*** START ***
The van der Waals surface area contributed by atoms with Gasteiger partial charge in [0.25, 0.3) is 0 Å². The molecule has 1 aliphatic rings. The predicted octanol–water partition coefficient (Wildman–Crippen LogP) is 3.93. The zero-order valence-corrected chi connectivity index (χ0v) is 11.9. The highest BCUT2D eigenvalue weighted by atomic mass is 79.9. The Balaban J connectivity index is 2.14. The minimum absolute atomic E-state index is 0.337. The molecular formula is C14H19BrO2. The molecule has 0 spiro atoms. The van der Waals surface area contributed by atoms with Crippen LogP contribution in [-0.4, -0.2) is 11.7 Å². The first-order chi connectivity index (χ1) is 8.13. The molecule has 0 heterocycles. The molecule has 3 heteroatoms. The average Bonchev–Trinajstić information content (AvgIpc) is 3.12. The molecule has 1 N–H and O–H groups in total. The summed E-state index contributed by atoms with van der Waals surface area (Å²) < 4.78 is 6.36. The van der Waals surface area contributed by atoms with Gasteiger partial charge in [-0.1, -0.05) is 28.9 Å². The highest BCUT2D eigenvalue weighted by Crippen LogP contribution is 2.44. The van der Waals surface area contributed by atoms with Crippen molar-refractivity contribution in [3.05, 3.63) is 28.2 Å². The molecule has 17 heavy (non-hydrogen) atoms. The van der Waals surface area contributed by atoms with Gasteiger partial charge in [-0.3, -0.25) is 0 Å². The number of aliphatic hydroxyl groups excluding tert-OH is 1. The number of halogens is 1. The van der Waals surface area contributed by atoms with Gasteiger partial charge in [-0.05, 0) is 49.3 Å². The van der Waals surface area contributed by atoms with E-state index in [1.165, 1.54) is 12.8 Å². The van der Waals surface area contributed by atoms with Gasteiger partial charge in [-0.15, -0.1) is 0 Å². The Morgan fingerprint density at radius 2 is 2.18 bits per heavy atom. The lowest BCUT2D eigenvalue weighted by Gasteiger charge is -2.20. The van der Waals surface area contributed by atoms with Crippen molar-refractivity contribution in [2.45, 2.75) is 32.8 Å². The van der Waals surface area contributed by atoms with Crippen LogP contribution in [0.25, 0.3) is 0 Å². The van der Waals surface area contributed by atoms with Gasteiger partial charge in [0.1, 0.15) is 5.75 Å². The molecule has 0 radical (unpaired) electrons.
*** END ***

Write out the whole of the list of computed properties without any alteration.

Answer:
The van der Waals surface area contributed by atoms with Gasteiger partial charge in [0.25, 0.3) is 0 Å². The molecule has 1 aliphatic rings. The predicted octanol–water partition coefficient (Wildman–Crippen LogP) is 3.93. The zero-order valence-corrected chi connectivity index (χ0v) is 11.9. The highest BCUT2D eigenvalue weighted by atomic mass is 79.9. The Balaban J connectivity index is 2.14. The minimum absolute atomic E-state index is 0.337. The molecular formula is C14H19BrO2. The molecule has 0 spiro atoms. The van der Waals surface area contributed by atoms with Crippen LogP contribution in [-0.4, -0.2) is 11.7 Å². The first-order chi connectivity index (χ1) is 8.13. The molecule has 0 heterocycles. The molecule has 3 heteroatoms. The average Bonchev–Trinajstić information content (AvgIpc) is 3.12. The molecule has 1 N–H and O–H groups in total. The summed E-state index contributed by atoms with van der Waals surface area (Å²) < 4.78 is 6.36. The van der Waals surface area contributed by atoms with Gasteiger partial charge in [-0.1, -0.05) is 28.9 Å². The highest BCUT2D eigenvalue weighted by Crippen LogP contribution is 2.44. The van der Waals surface area contributed by atoms with Crippen molar-refractivity contribution in [3.05, 3.63) is 28.2 Å². The molecule has 17 heavy (non-hydrogen) atoms. The van der Waals surface area contributed by atoms with Gasteiger partial charge in [-0.3, -0.25) is 0 Å². The number of aliphatic hydroxyl groups excluding tert-OH is 1. The number of halogens is 1. The van der Waals surface area contributed by atoms with Gasteiger partial charge in [-0.05, 0) is 49.3 Å². The van der Waals surface area contributed by atoms with E-state index in [1.165, 1.54) is 12.8 Å². The van der Waals surface area contributed by atoms with Gasteiger partial charge in [-0.15, -0.1) is 0 Å². The Morgan fingerprint density at radius 2 is 2.18 bits per heavy atom. The lowest BCUT2D eigenvalue weighted by Gasteiger charge is -2.20. The van der Waals surface area contributed by atoms with Crippen molar-refractivity contribution in [2.45, 2.75) is 32.8 Å². The van der Waals surface area contributed by atoms with Crippen LogP contribution in [0.25, 0.3) is 0 Å². The van der Waals surface area contributed by atoms with Gasteiger partial charge in [0.1, 0.15) is 5.75 Å². The molecule has 0 radical (unpaired) electrons.